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Dental Implant Advice from Dentalwise and Dental Implants Abroad

Dental Implant Advice from Dentalwise and Dental Implants Abroad

Posted on: 27 Jun 2013

One must never read any medical related article on any website and take that as gospel, every person who may require medical treatment of any kind, is unique and your condition and/or requirements can never be solved by generalised information based on a broad spectrum of human interest history. Always consult with your medical practitioner and receive professional advice and guidance on any of the questions you may have pertaining to dental implants, local or abroad.

What can you do if a dental implant in Hungary does not work?

Whether the surgery was done locally or abroad, if an implant does not achieve or cannot maintain a rigid fixation with the surrounding bone it will eventually become loose and no longer be able to support replacement teeth. Commonly the failing implant causes no discomfort and if there are enough remaining, it may not be necessary to replace it at all.

Failures may not always be so easy to deal with and if you embark upon this type of treatment you have to be prepared to deal with this possibility. Most treatment providers will want to achieve failure rates much less than 5%, however in practice this could mean that 1 in 20 of the implants placed might not survive it's long-term function. It is a good idea to discuss with the Professional how your dental implant abroad treatment plan might be affected by the loss of any one implant.

How long does treatment take?

For routine cases, from the time of the dental implant placement to the time of placing the first teeth, treatment times can vary between 6 weeks and 6 months. The availability of better bone can be used to decrease treatment time, whilst more time and care must be taken with poorer bone, which can therefore extend treatment times beyond six months. If there is no reason to shorten the duration of your treatment then be prepared to wait, nobody loses an implant from being patient.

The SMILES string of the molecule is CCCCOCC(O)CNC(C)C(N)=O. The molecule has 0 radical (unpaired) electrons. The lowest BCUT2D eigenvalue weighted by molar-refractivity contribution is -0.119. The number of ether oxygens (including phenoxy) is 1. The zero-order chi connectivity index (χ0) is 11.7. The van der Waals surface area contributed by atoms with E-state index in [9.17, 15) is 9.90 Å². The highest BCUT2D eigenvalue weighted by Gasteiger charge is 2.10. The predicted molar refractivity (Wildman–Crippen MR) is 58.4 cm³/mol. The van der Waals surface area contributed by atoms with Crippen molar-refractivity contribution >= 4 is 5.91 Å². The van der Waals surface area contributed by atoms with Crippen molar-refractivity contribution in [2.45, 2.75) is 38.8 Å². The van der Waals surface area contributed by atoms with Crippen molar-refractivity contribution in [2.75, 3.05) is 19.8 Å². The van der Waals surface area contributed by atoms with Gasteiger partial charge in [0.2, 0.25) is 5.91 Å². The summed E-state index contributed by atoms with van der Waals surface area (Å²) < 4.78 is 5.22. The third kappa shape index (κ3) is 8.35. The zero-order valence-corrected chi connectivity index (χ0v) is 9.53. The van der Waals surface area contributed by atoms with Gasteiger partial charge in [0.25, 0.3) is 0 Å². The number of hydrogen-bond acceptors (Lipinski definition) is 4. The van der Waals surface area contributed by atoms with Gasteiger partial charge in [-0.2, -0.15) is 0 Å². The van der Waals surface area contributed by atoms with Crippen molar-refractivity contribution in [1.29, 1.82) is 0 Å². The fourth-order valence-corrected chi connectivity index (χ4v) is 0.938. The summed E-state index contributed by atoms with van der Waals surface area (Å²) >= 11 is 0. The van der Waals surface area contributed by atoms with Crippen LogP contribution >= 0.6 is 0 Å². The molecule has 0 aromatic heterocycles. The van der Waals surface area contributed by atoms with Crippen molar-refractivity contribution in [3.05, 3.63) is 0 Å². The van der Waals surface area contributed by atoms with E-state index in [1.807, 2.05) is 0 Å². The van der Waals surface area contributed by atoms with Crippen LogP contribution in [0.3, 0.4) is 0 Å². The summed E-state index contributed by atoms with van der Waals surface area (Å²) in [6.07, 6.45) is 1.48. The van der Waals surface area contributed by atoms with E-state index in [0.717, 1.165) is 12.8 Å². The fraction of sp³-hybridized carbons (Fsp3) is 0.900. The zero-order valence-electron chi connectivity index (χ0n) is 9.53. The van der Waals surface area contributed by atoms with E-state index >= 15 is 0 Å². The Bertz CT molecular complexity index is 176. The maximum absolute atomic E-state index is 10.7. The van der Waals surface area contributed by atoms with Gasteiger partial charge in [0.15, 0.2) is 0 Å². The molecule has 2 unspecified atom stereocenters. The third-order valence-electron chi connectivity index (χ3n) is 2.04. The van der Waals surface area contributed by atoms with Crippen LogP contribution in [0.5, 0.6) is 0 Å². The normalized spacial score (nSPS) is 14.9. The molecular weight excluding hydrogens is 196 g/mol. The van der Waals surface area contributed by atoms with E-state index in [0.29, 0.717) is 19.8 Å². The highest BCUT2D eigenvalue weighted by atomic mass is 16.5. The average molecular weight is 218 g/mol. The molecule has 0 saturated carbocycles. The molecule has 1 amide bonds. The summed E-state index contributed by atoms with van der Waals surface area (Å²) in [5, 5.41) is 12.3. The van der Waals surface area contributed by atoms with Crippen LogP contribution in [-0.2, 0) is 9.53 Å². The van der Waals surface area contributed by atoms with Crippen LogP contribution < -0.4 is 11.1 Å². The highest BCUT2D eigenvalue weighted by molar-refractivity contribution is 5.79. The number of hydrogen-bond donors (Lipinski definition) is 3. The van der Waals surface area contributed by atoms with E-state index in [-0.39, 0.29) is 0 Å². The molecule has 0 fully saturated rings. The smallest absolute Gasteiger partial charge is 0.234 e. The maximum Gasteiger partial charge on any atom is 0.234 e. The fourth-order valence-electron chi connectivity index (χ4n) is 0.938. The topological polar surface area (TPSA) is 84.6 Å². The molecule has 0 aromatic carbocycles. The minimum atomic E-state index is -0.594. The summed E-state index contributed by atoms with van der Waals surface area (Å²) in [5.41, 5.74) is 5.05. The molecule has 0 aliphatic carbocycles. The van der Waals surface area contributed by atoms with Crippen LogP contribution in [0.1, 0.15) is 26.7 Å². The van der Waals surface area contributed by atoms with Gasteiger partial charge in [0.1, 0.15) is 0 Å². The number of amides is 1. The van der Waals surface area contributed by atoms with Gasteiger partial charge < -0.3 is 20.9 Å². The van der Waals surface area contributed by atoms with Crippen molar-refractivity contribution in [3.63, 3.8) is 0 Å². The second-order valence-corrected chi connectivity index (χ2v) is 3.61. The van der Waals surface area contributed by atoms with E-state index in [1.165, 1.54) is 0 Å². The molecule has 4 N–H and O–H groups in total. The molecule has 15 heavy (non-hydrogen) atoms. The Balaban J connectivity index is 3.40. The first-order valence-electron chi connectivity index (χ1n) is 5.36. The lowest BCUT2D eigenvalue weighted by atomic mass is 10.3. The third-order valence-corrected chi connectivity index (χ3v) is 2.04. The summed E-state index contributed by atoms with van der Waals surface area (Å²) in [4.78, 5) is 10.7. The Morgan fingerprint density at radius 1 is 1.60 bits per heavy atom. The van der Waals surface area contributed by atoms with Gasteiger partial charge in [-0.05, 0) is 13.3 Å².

Are the new teeth joined together?

When multiple dental implants are placed, they are routinely joined together in the same way that a bridge supported by natural teeth would be designed. If enough implants are available, it is often easier and just as effective to make several smaller sections of bridgework, each supporting a few teeth. The overall effect in the mouth is the same and if you ever need to repair one of the small sections, this can be very much easier to execute.

Again the bone quality and the number and position of the dental implants will largely determine which option is most suitable for you. When implant-supported teeth are linked together, they are mechanically stronger than the individual parts and can better resist the forces of normal function which may result in loosening screw components, or posts and/or cements that secure the underlying structure to each of the implants.

How do I look after the implants?

For most implant-supported teeth you will be able to clean around each supporting implant by brushing and flossing in just the same way that you would around natural teeth and tooth-supported bridges. In some areas special floss, interdental toothbrushes and other cleaning aids may be needed to maintain good oral hygiene. Cleaning is not at all difficult, provided that you do not have impaired use of your hands.

It is reasonable to expect some of the daily hygiene procedures to be a little more complex than around your natural teeth, also expect to spend more time than you may have done in the past if you wish to maintain optimum implant health. For the first few months the implants are in function your dentist may require to examine you more frequently, however once your dental implants perform as planned, ongoing care will be similar to any patient 

 

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